What is Dual Diagnosis?

An individual with dual diagnosis has both a problem with drugs or/and alcohol together with a mental disorder. A lot of people who abuse alcohol and drugs also experience mental illness, and a lot of people who have mental illness experience problems with substance abuse.

Research has indicated that almost a third of individuals with all mental illnesses and about a half of individuals with severe mental illnesses experience substance abuse as well. On the other hand, over a third of all alcohol abusers and over a half of all drug abusers are struggling with mental illness as well.

Common substance abuse and mental illness relationships:

  • Alcohol and drugs can be a kind of self-medication, and in such instances, individuals who have mental illness could have conditions like depression or anxiety that might temporarily be eased when the individual is high on alcohol or drugs. However, abuse of these substances doesn’t treat the underlying condition and usually makes it worse.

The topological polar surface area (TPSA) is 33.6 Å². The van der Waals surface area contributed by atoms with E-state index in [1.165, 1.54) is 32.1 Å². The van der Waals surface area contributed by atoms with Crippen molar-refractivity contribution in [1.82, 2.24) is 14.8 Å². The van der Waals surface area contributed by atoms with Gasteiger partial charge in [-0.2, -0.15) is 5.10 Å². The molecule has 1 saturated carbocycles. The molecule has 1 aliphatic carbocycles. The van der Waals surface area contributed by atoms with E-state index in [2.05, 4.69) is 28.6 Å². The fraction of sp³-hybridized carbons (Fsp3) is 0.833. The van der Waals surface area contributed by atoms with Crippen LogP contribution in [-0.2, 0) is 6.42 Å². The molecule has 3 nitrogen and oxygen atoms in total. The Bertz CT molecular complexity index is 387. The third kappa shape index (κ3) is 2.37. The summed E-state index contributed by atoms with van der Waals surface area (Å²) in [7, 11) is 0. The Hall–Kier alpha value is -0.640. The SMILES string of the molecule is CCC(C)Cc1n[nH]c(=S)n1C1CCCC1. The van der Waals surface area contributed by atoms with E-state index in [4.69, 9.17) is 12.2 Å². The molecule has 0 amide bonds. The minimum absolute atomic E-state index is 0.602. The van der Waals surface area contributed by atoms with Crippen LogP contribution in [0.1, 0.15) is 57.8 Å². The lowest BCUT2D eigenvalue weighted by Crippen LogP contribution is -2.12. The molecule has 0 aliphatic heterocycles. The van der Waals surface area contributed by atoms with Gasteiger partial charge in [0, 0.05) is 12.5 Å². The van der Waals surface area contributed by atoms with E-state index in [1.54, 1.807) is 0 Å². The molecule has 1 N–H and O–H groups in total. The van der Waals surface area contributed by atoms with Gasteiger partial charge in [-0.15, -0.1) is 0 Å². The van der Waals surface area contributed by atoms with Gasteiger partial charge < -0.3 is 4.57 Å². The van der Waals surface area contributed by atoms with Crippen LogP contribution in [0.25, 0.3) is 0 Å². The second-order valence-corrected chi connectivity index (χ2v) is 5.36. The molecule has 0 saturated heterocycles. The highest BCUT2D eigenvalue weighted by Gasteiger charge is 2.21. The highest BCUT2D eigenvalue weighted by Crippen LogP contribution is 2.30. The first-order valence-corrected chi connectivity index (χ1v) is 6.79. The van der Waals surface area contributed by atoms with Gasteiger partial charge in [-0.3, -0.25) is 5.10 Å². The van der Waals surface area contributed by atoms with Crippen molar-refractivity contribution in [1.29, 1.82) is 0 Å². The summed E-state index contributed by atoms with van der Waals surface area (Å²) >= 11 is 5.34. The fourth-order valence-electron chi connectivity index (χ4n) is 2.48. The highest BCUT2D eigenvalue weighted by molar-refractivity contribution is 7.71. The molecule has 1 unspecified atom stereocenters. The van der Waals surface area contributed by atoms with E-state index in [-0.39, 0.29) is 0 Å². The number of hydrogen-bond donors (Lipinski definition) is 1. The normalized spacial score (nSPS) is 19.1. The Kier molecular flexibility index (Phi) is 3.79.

• Alcohol and drugs can aggravate an underlying mental illness, which can happen both during withdrawal from a substance and during acute intoxication.
  • Alcohol and drugs can result an individual free of mental illness to experience the onset of symptoms for the 1st time.

Mental illness is always aggravated by alcohol and drug abuse, and of major concern is that individuals abusing alcohol and drugs are more likely to attempt suicide and also to die from suicide attempts.

People with mental illness who are actively abusing alcohol or drugs are more unlikely to achieve lasting sobriety.

According to the 2009 National Survey on Drug Use and Health, more than 8.9 million individuals have dual diagnosis with only 7.4% receiving treatment for both conditions and 55.8% not receiving treatment at all.

What Is Dual Diagnosis

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